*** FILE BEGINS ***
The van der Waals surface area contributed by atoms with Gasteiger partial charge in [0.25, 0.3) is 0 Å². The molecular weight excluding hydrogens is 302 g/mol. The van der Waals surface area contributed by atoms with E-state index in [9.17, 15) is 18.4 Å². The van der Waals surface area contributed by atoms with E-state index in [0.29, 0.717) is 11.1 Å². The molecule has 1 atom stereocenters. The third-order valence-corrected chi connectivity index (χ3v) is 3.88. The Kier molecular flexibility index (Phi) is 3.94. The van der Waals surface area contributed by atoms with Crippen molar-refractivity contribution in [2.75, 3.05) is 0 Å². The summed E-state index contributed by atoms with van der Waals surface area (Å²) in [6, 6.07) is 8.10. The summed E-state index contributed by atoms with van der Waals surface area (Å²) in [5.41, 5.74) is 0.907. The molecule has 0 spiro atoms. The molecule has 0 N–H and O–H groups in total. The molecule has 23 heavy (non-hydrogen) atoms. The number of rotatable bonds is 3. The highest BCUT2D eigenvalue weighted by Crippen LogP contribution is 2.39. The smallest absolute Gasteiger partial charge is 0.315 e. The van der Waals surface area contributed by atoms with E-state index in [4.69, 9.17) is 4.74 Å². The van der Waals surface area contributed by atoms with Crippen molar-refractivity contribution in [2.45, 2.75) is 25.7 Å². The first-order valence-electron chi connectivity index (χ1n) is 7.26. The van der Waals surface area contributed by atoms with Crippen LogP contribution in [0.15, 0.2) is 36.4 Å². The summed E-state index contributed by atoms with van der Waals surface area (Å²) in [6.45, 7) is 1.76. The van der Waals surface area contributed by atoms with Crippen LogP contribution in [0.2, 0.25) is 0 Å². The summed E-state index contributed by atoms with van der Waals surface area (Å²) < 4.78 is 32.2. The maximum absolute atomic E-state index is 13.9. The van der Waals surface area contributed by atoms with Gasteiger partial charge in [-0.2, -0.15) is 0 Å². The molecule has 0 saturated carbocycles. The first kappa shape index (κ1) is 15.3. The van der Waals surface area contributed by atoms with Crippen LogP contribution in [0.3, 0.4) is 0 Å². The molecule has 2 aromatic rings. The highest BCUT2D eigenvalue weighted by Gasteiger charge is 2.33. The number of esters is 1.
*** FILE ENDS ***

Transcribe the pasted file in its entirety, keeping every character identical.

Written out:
The van der Waals surface area contributed by atoms with Gasteiger partial charge in [0.25, 0.3) is 0 Å². The molecular weight excluding hydrogens is 302 g/mol. The van der Waals surface area contributed by atoms with E-state index in [9.17, 15) is 18.4 Å². The van der Waals surface area contributed by atoms with E-state index in [0.29, 0.717) is 11.1 Å². The molecule has 1 atom stereocenters. The third-order valence-corrected chi connectivity index (χ3v) is 3.88. The Kier molecular flexibility index (Phi) is 3.94. The van der Waals surface area contributed by atoms with Crippen molar-refractivity contribution in [2.75, 3.05) is 0 Å². The summed E-state index contributed by atoms with van der Waals surface area (Å²) in [6, 6.07) is 8.10. The summed E-state index contributed by atoms with van der Waals surface area (Å²) in [5.41, 5.74) is 0.907. The molecule has 0 spiro atoms. The molecule has 0 N–H and O–H groups in total. The molecule has 23 heavy (non-hydrogen) atoms. The number of rotatable bonds is 3. The highest BCUT2D eigenvalue weighted by Crippen LogP contribution is 2.39. The smallest absolute Gasteiger partial charge is 0.315 e. The van der Waals surface area contributed by atoms with E-state index in [4.69, 9.17) is 4.74 Å². The van der Waals surface area contributed by atoms with Crippen molar-refractivity contribution in [2.45, 2.75) is 25.7 Å². The first-order valence-electron chi connectivity index (χ1n) is 7.26. The van der Waals surface area contributed by atoms with Crippen LogP contribution in [0.15, 0.2) is 36.4 Å². The summed E-state index contributed by atoms with van der Waals surface area (Å²) in [6.45, 7) is 1.76. The van der Waals surface area contributed by atoms with Crippen LogP contribution in [0.2, 0.25) is 0 Å². The summed E-state index contributed by atoms with van der Waals surface area (Å²) < 4.78 is 32.2. The maximum absolute atomic E-state index is 13.9. The van der Waals surface area contributed by atoms with Gasteiger partial charge in [-0.2, -0.15) is 0 Å². The molecule has 0 saturated carbocycles. The first kappa shape index (κ1) is 15.3. The van der Waals surface area contributed by atoms with Crippen LogP contribution in [0.3, 0.4) is 0 Å². The molecule has 2 aromatic rings. The highest BCUT2D eigenvalue weighted by Gasteiger charge is 2.33. The number of esters is 1.